Burning the old year, igniting the new
Down at Jiquilillo beach, we’re participating in a Nicaraguan new year tradition. Quemar al viejo, or burning the old, is a chance to set the dying year aflame as the new one takes its place. The old year is personified by a muñeco, a life-sized effigy that will be burned at the stake. It’s rather like burning Guy Fawkes on bonfire night. But here at Rancho Esperanza, the ceremony is being given a Western twist. Our puppet wears the unmistakable face of Time magazine’s person of the year, and the incumbent President of the United States. We’re torching Trump.
A tranquil spot
With nearly three months on the road under our belts, this sleepy seaside town seemed like the perfect place to usher in 2017. Jiquilillo sits on the Pacific coast of Nicaragua, where practically untouched beaches stretch gently in either direction. There are two resorts here, the more expensive Monty’s and our preferred option, tranquil surf-shack Rancho Esperanza. Travellers come here to surf or bodyboard, take tours around the nearby mangrove or simply bask in the sun.
The gift of time
For us, the simple pleasures of reading, relaxing and rolling around in a hammock are what make this place so special. Sometimes in the rush of travelling, it’s easy to forget the gift of time. Paradoxically, when we are in receipt of this gift, we often feel that its best indulged by cramming the hours and days with activity. But in reality, the gift of time is best explored as ponderously as possible. The long expanse of an hour spent reading, pausing and allowing your thoughts to wander is a wondrous thing. Here, the virtual absence of cronos or measured time allows for kairos – the experience of a moment seized in time – to dominate. We expand to fill the balloon of our thoughts. Or perhaps, on popping, several hours have disappeared in silent pursuit of a single idea. The wait before dinner (which doesn’t answer to the demands of the clock, but comes when it’s ready) can drag endlessly as stomachs rumble, bending the present to slow down and listen to their whims.
Most of us live in a state somewhere between measured time and our experience of how it feels. But we prioritise the shock of the alarm, the tick of the clock, the meeting, the anniversary, the building blocks of our lives. Still, every day we feel the tidal swell of time. The precious last minutes in bed fly by, the meeting drags, and can it really be ten years already since…? Travel is a time when these two states converge. We book our flights, and plan the days, but long for that golden moment of repose where time evaporates. We feel we will be here forever, weightless in time, floating free from the tick of the clock. Still, it’s only that inevitable tidal pull back home that creates such an intense appreciation of the moment unleashed briefly from its ticking chains. We’re lucky to be basking a little longer in those weightless moments.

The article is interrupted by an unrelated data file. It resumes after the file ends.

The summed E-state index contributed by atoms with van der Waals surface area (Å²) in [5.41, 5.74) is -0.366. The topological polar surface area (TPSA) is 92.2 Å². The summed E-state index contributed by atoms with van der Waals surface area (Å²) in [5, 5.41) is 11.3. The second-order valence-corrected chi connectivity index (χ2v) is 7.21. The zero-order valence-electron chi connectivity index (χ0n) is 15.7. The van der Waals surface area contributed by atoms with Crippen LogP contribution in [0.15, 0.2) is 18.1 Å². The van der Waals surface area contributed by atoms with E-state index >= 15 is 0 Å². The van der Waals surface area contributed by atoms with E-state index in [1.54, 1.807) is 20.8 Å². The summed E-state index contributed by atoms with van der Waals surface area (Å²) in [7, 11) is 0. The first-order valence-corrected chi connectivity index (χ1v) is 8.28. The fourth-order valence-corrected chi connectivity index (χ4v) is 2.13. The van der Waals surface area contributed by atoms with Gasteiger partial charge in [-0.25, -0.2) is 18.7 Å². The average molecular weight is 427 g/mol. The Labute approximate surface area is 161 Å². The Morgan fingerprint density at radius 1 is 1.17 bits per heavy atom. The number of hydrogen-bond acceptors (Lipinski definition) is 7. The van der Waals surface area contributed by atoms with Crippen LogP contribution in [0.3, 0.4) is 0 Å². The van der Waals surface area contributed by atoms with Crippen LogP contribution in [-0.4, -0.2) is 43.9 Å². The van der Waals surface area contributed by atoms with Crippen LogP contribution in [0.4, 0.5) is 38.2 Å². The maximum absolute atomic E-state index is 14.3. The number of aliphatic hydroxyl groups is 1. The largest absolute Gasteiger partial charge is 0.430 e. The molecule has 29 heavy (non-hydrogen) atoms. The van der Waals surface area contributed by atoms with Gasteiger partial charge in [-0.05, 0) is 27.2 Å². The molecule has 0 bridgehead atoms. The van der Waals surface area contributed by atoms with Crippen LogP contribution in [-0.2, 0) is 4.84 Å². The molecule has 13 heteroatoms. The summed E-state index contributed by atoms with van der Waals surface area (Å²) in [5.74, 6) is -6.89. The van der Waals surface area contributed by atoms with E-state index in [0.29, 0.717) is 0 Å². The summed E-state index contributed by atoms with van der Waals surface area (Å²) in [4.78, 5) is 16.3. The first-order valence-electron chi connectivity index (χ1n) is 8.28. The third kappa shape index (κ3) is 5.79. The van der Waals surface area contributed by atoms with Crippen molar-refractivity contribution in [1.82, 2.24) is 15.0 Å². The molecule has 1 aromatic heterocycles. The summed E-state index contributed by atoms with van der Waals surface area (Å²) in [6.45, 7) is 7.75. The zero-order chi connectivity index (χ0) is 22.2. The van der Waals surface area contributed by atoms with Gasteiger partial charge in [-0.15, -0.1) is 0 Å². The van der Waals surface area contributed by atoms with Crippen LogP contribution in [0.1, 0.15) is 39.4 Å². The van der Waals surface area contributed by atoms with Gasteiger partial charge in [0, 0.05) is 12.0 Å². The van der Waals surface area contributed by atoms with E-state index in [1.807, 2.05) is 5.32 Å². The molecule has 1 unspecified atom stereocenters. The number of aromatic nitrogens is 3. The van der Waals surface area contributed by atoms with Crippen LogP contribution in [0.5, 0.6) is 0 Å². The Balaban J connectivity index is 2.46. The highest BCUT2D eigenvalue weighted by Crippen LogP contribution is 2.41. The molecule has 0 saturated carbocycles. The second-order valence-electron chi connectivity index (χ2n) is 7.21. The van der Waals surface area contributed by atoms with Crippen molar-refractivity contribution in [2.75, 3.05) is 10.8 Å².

Getting away from it all
Another thing that makes this state possible is the isolation that a lack of WiFi creates. It’s shocking to think that in three months, we’ve rarely been more than a few hours away from being able to catch up with the latest from home. At times, we’ve slavishly checked our Instagram account, or Facebook caught up in the digital hum. Of course, it’s a great thing to be able to connect so easily. Yet, part of the draw of travel is to lose yourself, and that can only really be achieved by casting aside those things that define you back home.
As time goes by…
And so, how does time pass here? In the morning, we wake as the light illuminates the cracks between the wooden slats of our cabaña. In the hot mornings, I read in the hammock below the madroño tree where my thoughts become entangled in the branches and vines; the laughter of the Sanate bird who lives there breaks them apart. Sometimes, I hear a distant motorway rushing past, then remember that it’s the ocean, constantly undulating nearby. In the afternoon, I shift in my beach hammock as the sun slides down the sky.
In the sea, I lose count of the waves, succumbing to the rhythmic suck and smash of water. The setting sun is blazing focal point. We drowsily drink in the sky’s intoxicating cocktail of orange and pink. Dinner is a flurry of talk and laughter, a bubble that carries us through to the dark. We tip our nodding heads backwards to appreciate the endless stars, counting Venus, Mars, Orion but there are far too many and it’s better just to gaze, silently. Sleep rides in on the velvet muzzle of the horse who grazes and coughs and snorts outside our cabin. We mount and gallop into the frontier of our dreams.
A date with destiny
Back to the beach, where Trump awaits his fate. So far away from home, the man himself seems almost as paper thin and flimsy as this paper mask. Stuffed with the discarded clothes and outgrown dreams of 2016, he waits patiently. We drink and watch the pyros who have brought fireworks to the party.
Suddenly, along the beach, the locals erupt into a cheer. It’s midnight, but no one here was counting. The fire is only just beginning at Trump’s feet, but soon spreads. It catches the clothing and ascends in licks and splutters. In a few seconds, his face crumples, blackens. Now he is truly alight and burns fiercely. To give him his due, his wooden bones stand erect so long that it seems he’ll never fall. But he does, as all things must.
The fire is still burning by the time I turn in. In the morning, the beach has been washed clean, the sands perfectly level. 2017 rolls in, with all the promise and uncertainty of certainty of a blank page, and all the inevitability of the tides.
This post was inspired by Einstein’s Dreams by Alan Lightman which I borrowed from the shelves of the wonderful library at Rancho Esperanza.